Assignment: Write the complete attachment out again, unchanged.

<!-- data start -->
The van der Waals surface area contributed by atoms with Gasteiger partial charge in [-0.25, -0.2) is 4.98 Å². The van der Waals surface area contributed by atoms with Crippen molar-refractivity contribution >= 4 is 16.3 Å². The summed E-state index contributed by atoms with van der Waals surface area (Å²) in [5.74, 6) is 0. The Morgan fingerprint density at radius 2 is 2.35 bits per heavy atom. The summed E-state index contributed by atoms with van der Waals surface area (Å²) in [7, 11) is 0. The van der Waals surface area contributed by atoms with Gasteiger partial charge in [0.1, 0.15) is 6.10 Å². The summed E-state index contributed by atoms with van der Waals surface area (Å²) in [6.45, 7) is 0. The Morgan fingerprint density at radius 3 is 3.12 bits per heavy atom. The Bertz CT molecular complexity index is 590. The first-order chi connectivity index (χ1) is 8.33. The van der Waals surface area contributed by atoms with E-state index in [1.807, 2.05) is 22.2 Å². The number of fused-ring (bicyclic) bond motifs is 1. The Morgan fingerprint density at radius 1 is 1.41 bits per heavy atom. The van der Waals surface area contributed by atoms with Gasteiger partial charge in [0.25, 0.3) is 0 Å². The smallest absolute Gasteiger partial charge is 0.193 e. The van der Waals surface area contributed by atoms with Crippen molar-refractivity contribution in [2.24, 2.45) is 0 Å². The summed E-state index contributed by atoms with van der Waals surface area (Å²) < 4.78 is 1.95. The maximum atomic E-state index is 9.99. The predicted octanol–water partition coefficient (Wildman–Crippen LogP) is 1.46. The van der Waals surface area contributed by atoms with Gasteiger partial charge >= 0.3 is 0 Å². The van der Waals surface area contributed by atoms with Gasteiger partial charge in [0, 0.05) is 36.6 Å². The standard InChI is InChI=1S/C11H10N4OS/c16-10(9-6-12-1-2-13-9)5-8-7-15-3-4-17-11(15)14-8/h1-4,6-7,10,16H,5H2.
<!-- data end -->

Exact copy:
The van der Waals surface area contributed by atoms with Gasteiger partial charge in [-0.25, -0.2) is 4.98 Å². The van der Waals surface area contributed by atoms with Crippen molar-refractivity contribution >= 4 is 16.3 Å². The summed E-state index contributed by atoms with van der Waals surface area (Å²) in [5.74, 6) is 0. The Morgan fingerprint density at radius 2 is 2.35 bits per heavy atom. The summed E-state index contributed by atoms with van der Waals surface area (Å²) in [7, 11) is 0. The van der Waals surface area contributed by atoms with Gasteiger partial charge in [0.1, 0.15) is 6.10 Å². The summed E-state index contributed by atoms with van der Waals surface area (Å²) in [6.45, 7) is 0. The Morgan fingerprint density at radius 3 is 3.12 bits per heavy atom. The Bertz CT molecular complexity index is 590. The first-order chi connectivity index (χ1) is 8.33. The van der Waals surface area contributed by atoms with E-state index in [1.807, 2.05) is 22.2 Å². The number of fused-ring (bicyclic) bond motifs is 1. The Morgan fingerprint density at radius 1 is 1.41 bits per heavy atom. The van der Waals surface area contributed by atoms with Gasteiger partial charge in [0.25, 0.3) is 0 Å². The smallest absolute Gasteiger partial charge is 0.193 e. The van der Waals surface area contributed by atoms with Crippen molar-refractivity contribution in [2.24, 2.45) is 0 Å². The summed E-state index contributed by atoms with van der Waals surface area (Å²) < 4.78 is 1.95. The maximum atomic E-state index is 9.99. The predicted octanol–water partition coefficient (Wildman–Crippen LogP) is 1.46. The van der Waals surface area contributed by atoms with Gasteiger partial charge >= 0.3 is 0 Å². The van der Waals surface area contributed by atoms with Gasteiger partial charge in [0, 0.05) is 36.6 Å². The standard InChI is InChI=1S/C11H10N4OS/c16-10(9-6-12-1-2-13-9)5-8-7-15-3-4-17-11(15)14-8/h1-4,6-7,10,16H,5H2.